A 20-year-old Eastern Shore man pleaded guilty and was sentenced Tuesday in U.S. District Court to five years in prison for his connection to a neo-Nazi plot to disrupt a Virginia rally with violence earlier this year.
William Bilbrough IV, of Denton, pleaded guilty to two counts of transporting and harboring an alien, related to his helping a Canadian military reservist and neo-Nazi recruiter who crossed illegally into the U.S. to carry out activities with the group.
Federal prosecutors said the men were members of “The Base,” a white supremacist group that sought to create a white ethnostate - a place where only white people would live - and carry out violence against minorities, specifically Blacks and Jews.
Since 2018, prosecutors said Tuesday, members of The Base have been building a coalition of white supremacist groups in the U.S. and abroad, including seeking out people with military or explosives experience. They held firearms and para-military training in Georgia as well as another state, prosecutors said.
Assistant U.S. Attorney Thomas Patrick Windom said the group sought the “violent overthrow of the United States as we know it.”
Defense attorneys had previously raised concerns that Bilbrough was being prosecuted for ideology. But U.S. District Court Judge Theodore Chuang said Bilbrough had knowledge of crimes the group was planning to carry out, and imposed a prison term above the sentencing guidelines.
“Regardless of the viewpoints of The Base and its members, the law cannot tolerate the kind of violence that you were facilitating,” Chuang said.
A reporter for the Winnipeg Free-Press infiltrated the group and identified Patrik Mathews as one of its members, causing him to flee into Michigan in August 2019, where he was picked up by Bilbrough and Brian Lemley, a former cavalry soldier in the United States Army who is a Delaware resident.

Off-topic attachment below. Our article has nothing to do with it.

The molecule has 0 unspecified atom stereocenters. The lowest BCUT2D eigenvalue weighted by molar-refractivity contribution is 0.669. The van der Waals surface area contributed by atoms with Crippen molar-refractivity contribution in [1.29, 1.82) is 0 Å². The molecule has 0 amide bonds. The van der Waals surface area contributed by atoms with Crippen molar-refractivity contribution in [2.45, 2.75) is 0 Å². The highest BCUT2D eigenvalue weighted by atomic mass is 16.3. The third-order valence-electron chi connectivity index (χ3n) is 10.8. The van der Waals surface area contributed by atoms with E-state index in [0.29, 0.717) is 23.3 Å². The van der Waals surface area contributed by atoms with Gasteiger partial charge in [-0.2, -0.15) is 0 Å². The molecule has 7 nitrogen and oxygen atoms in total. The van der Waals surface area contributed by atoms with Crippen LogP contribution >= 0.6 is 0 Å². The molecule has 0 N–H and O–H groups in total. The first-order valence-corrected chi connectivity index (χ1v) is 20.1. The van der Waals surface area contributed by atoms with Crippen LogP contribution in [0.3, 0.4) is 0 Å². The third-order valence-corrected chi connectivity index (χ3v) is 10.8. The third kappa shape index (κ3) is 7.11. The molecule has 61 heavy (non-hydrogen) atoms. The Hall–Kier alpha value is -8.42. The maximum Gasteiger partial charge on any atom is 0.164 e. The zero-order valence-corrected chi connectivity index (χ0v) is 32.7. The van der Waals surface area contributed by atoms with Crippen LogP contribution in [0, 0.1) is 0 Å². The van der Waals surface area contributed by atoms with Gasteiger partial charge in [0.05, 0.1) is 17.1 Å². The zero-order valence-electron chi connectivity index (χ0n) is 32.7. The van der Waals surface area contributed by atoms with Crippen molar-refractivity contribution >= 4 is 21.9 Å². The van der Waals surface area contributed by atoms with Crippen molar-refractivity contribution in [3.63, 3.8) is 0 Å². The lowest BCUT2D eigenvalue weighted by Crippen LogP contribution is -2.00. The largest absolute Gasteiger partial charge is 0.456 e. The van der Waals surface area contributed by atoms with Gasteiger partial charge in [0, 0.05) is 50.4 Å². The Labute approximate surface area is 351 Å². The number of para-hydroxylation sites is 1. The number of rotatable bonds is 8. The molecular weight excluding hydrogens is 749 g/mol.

Mathews and Lemley have pleaded not guilty and their cases are pending.
Prosecutors said the group used encrypted chat rooms to communicate, after vetting members through an application process. The FBI was able to infiltrate the group with an undercover employee, and installed a camera inside Lemley’s home that recorded conversations in which they discussed plans to create havoc in Virginia at a gun rights rally.
Bilbrough’s attorney had previously argued that while his client was “engaged in conversations that were both disturbing and radically offensive,” . . . our Constitution protects our citizens’ rights to be disgusting and racially insensitive.”
“The only evidence that the government has presented is that he drove a car and was a passenger in a car with a person who crossed into the United States without authorization, that he ‘talked’ about things – that he never did, nor did he take any affirmative action to do and that he participated in shooting firearms in a lawful manner at a lawful location,” his attorneys wrote in April.
On Tuesday, they conceded that Bilbrough knew Mathews’ intent to commit violence when he had entered the country. They told Chuang that Bilbrough had disassociated himself from The Base before his arrest, and was not part of the plan to commit violence in Virginia. They noted he is younger than his co-defendants.
“This really is a tragic case from our perspective,” said defense attorney Megan E. Coleman.
The Associated Press contributed to this article.